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Crispr Heart Disease Start-Up Raises New $63M

Heart, circulation system

(Bryan Brandenburg, Wikimedia Commons)

11 June 2020. A one year-old company developing a one-time gene-editing treatment for coronary artery disease is adding $63 million to its first venture funding round. Verve Therapeutics, in Cambridge, Massachusetts, a spin-off enterprise from research labs at Massachusetts General Hospital in Boston, raised $58.5 million when it first began.

Verve Therapeutics aims to provide a single therapy to fix coronary artery disease in patients, who now treat it as a chronic condition requiring continuous medications. Coronary artery disease, also known as atherosclerosis or hardening of the arteries, often results from a build-up of cholesterol plaques on the arteries feeding the heart, and is a major risk factor for heart attacks and other cardiac diseases.

Unlike most current treatments that aim to reduce cholesterol already in the blood, Verve plans to edit the genes with mutations responsible for causing high cholesterol. The company’s technology is based on research by its scientific co-founder Sekar Kathiresan at Mass. General, a Harvard Medical School teaching hospital, on genetic links to families with a history of heart disease. Among the discoveries in Kathiresan’s lab are genetic mutations that protect against heart disease. Kathiresan is now full-time CEO at Verve.

The company also licenses Crispr gene-editing technology from the Broad Institute, a genetics research center affiliated with Harvard and MIT. Broad Institute is a pioneer in Crispr, short for clustered regularly interspaced short palindromic repeats, and advances in the technique using simpler, more precise, and efficient editing enzymes.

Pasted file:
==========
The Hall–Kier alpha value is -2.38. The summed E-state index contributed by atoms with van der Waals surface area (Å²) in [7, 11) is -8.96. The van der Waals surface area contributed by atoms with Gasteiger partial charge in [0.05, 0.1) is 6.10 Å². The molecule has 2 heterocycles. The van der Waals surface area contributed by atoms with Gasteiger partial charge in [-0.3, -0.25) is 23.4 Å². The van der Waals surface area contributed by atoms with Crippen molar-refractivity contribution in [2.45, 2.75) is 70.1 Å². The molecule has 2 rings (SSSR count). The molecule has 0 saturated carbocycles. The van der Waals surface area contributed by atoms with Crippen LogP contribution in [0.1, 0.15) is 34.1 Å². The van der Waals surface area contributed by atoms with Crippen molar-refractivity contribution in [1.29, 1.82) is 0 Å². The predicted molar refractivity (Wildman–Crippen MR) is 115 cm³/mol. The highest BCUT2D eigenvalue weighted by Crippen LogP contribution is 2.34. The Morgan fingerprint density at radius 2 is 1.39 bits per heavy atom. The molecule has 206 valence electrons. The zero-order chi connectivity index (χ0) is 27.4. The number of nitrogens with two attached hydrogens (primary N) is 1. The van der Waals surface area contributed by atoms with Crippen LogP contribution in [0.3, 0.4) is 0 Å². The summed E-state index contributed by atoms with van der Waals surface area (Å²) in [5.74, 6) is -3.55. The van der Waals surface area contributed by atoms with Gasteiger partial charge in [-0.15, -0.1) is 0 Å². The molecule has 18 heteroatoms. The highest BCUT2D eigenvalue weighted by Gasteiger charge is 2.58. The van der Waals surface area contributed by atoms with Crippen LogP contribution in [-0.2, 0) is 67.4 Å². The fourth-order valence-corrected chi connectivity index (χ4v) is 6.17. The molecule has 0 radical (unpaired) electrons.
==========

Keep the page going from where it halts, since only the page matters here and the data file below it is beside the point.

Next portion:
Verve’s treatments for coronary artery disease will address mutations in genes associated with cholesterol, such as the PCSK9 gene that produces a protein to help regulate cholesterol in the blood stream. PCSK9 controls the number of receptors for low-density lipoproteins or LDLs, produced in the liver. The more LDLs, also known as “bad” cholesterol, in the liver, the more high-density lipoproteins, or “good” cholesterol, are removed from blood, increasing the risk for coronary artery disease.

The company is first developing a Crispr-based therapy for people with coronary artery disease, but not responding to conventional drugs to lower cholesterol, and thus in most danger from the disease. From there, Verve expects to expand the treatments to larger segments of the population at higher risk of coronary artery disease. In addition, the company emphasizes that its treatments address genes in the liver considered somatic or adult genes, and are not passed on to future generations.

The new $63 million financing is the second part of the Verve’s first venture round, which began at the company’s launch in May 2019 with 58.5 million, as reported by Science & Enterprise. Leading this part of the round is current investor GV — formerly Google Ventures — with current investors ARCH Venture Partners, F-Prime Capital, and Biomatics Capital, joined by new investors Wellington Management and Casdin Capital.

The funding, says Kathiresan in a company statement, “will position us to rapidly advance our lead therapeutic candidate through IND-enabling studies and expand our pipeline of development programs. People with heart disease are in urgent need of new therapeutic options, and Verve’s research to date further underscores the transformative potential of gene editing as a therapeutic approach for these patients.” (IND stands for investigational new drug application, clearance from Food and Drug Administration to begin clinical trials.)

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